Tags: fish | oil | omega | milk

Next: Milk Fortified with Fish Oil?

Thursday, 03 Jan 2013 10:10 AM


Hate fish, but still want to increase your intake of heart-healthy omega-3 fatty acids? Virginia Tech food scientists think they may have just the thing for you: Milk fortified with fish oil, which is rich in omega-3s.
But before you turn up your nose, here’s the kicker: The VT scientists have figured out a way to add fish oil to milk and other dairy-based beverages without affecting taste.
In a new study published in the Journal of Dairy Science, the researchers said they tested four different ratios of butter oil to fish oil in the production of pasteurized, fatty acid-fortified beverages. Not only were they able to incorporate fish oil into the beverages in amounts sufficient to promote heart health, but the fortified products also passed the “sniff test,” when served up to 25 volunteers in one-ounce cups of standard 2 percent milk.
SPECIAL: These 4 Things Happen Right Before a Heart Attack — Read More.
The volunteers could not taste or smell the difference between the fortified milk — containing 78 parts butter oil to 22 parts fish oil — and regular skim milk.
"We couldn't find any aroma differences," said Susan E. Duncan, a professor of food science and technology in the College of Agriculture and Life Sciences. "We were concerned the fish oil would undergo a chemical process called oxidation, which would shorten the milk's shelf life, or the milk would acquire a cardboard or paint flavor by reacting with the fish oil.
“It appears we have a product that is stable, with no chemical taste or smell issues."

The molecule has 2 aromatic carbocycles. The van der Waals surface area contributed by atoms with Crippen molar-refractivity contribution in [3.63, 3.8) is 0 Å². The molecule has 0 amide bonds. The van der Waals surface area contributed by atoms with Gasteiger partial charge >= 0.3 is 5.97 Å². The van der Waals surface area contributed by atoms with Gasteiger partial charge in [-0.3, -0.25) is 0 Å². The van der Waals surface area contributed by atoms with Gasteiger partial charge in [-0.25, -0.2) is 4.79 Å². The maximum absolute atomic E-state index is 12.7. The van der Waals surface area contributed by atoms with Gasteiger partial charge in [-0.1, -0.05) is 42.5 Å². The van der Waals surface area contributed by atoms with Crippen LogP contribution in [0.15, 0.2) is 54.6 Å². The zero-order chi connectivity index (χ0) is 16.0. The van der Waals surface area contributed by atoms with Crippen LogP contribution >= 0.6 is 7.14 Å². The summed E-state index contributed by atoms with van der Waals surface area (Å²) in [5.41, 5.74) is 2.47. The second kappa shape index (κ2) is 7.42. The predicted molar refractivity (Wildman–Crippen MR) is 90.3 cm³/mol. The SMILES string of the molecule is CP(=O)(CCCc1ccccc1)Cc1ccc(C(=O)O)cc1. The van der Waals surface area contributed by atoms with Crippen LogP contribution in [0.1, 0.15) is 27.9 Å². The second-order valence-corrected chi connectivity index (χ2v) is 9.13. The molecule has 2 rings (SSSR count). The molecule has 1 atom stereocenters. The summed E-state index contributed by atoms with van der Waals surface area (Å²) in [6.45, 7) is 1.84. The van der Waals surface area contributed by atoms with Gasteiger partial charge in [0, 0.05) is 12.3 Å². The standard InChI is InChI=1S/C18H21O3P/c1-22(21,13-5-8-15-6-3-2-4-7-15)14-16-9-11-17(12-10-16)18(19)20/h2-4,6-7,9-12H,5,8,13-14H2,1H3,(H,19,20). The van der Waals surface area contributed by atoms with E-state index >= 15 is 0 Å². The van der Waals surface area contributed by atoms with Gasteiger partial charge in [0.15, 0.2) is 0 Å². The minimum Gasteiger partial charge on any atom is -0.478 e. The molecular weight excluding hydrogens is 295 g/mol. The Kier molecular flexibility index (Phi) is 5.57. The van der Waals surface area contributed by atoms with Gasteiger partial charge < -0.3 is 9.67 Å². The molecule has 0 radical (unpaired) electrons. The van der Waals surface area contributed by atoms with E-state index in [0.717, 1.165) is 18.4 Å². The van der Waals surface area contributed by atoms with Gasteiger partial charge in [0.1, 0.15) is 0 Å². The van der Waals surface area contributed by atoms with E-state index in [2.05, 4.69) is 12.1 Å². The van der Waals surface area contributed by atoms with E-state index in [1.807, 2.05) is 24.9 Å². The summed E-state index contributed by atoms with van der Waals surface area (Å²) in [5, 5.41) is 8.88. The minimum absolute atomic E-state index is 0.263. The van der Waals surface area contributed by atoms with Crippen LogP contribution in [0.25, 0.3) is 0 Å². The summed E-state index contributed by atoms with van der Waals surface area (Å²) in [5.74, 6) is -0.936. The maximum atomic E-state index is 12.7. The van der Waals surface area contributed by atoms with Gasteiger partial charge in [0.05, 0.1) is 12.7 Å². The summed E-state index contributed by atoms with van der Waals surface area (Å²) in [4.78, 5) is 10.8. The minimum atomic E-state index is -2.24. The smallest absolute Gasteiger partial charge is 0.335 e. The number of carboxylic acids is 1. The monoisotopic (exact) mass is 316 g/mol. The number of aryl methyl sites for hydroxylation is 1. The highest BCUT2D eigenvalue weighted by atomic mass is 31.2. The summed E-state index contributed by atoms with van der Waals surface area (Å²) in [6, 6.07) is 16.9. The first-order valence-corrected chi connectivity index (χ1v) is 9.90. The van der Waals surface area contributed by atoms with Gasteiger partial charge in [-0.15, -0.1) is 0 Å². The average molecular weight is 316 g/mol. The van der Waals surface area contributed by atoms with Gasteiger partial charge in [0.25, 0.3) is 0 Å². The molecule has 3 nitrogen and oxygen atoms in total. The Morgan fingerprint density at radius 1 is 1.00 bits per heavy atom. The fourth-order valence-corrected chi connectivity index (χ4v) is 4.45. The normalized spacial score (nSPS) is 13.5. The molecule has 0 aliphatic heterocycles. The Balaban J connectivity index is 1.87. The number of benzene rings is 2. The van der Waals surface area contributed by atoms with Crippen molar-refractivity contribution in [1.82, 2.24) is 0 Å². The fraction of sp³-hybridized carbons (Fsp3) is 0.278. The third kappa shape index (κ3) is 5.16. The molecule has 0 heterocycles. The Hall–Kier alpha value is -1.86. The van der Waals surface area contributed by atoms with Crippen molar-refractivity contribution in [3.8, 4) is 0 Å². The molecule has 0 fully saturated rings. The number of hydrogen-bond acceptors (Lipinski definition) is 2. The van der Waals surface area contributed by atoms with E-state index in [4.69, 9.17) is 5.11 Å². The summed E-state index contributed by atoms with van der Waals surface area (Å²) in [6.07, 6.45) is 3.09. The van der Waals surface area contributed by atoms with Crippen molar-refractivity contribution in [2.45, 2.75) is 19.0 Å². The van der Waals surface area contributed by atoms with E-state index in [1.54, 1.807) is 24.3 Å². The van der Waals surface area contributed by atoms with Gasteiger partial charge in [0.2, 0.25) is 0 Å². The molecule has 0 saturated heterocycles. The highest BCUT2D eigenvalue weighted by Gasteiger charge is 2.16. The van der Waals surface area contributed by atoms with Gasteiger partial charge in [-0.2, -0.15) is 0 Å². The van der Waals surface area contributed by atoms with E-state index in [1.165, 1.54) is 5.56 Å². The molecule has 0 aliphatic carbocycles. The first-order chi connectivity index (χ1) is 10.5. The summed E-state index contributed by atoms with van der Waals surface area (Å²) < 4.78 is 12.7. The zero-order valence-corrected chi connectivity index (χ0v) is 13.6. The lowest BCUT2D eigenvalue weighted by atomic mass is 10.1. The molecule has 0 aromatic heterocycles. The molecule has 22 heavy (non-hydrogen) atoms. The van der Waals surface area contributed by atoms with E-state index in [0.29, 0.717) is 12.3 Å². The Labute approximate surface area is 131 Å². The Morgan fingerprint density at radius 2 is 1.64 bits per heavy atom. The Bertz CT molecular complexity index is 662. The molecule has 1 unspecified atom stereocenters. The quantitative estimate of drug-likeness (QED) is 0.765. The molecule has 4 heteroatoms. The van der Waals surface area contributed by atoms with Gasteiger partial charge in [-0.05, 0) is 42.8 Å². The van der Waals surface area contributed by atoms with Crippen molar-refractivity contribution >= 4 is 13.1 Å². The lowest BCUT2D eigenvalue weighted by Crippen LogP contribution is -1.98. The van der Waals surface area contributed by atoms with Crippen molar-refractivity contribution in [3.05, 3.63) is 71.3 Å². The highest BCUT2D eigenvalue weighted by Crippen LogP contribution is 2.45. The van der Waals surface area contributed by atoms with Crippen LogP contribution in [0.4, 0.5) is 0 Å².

Researchers said the new product delivers 432 milligrams of heart-healthy fatty acids per cup — close to the 500 milligram daily target for healthy people suggested by experts. The U.S. Department of Agriculture recommends the daily consumption of at least 250 milligrams in healthy adults.
Omega-3 fatty acids have been shown to help prevent heart disease, reduce inflammation, boost brain development, and maintain brain function.
The American Heart Association recommends eating two servings of fatty fish per week. But for those individuals who don’t like fish, fortified milk and dairy products — which were among the first to be fortified with vitamin D to prevent rickets and weak bones — could provide a healthy alternative.
"I think the dairy industry can look at our study and determine whether it is plausible to modify its products," Duncan said. "I would like to help people who love milk, yogurt, and dairy, which have intrinsic nutritional value, address an additional need in their diets, especially if they don't like to eat fish or can't afford it. One of these dairy servings a day apparently is enough to sustain enough continuous omega-3 to benefit heart health."
SPECIAL: These 4 Things Happen Right Before a Heart Attack — Read More.




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Virginia Tech food scientists have been able to fortify milk with fish oil, rich in omega-3s, without affecting its taste.
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2013-10-03
Thursday, 03 Jan 2013 10:10 AM
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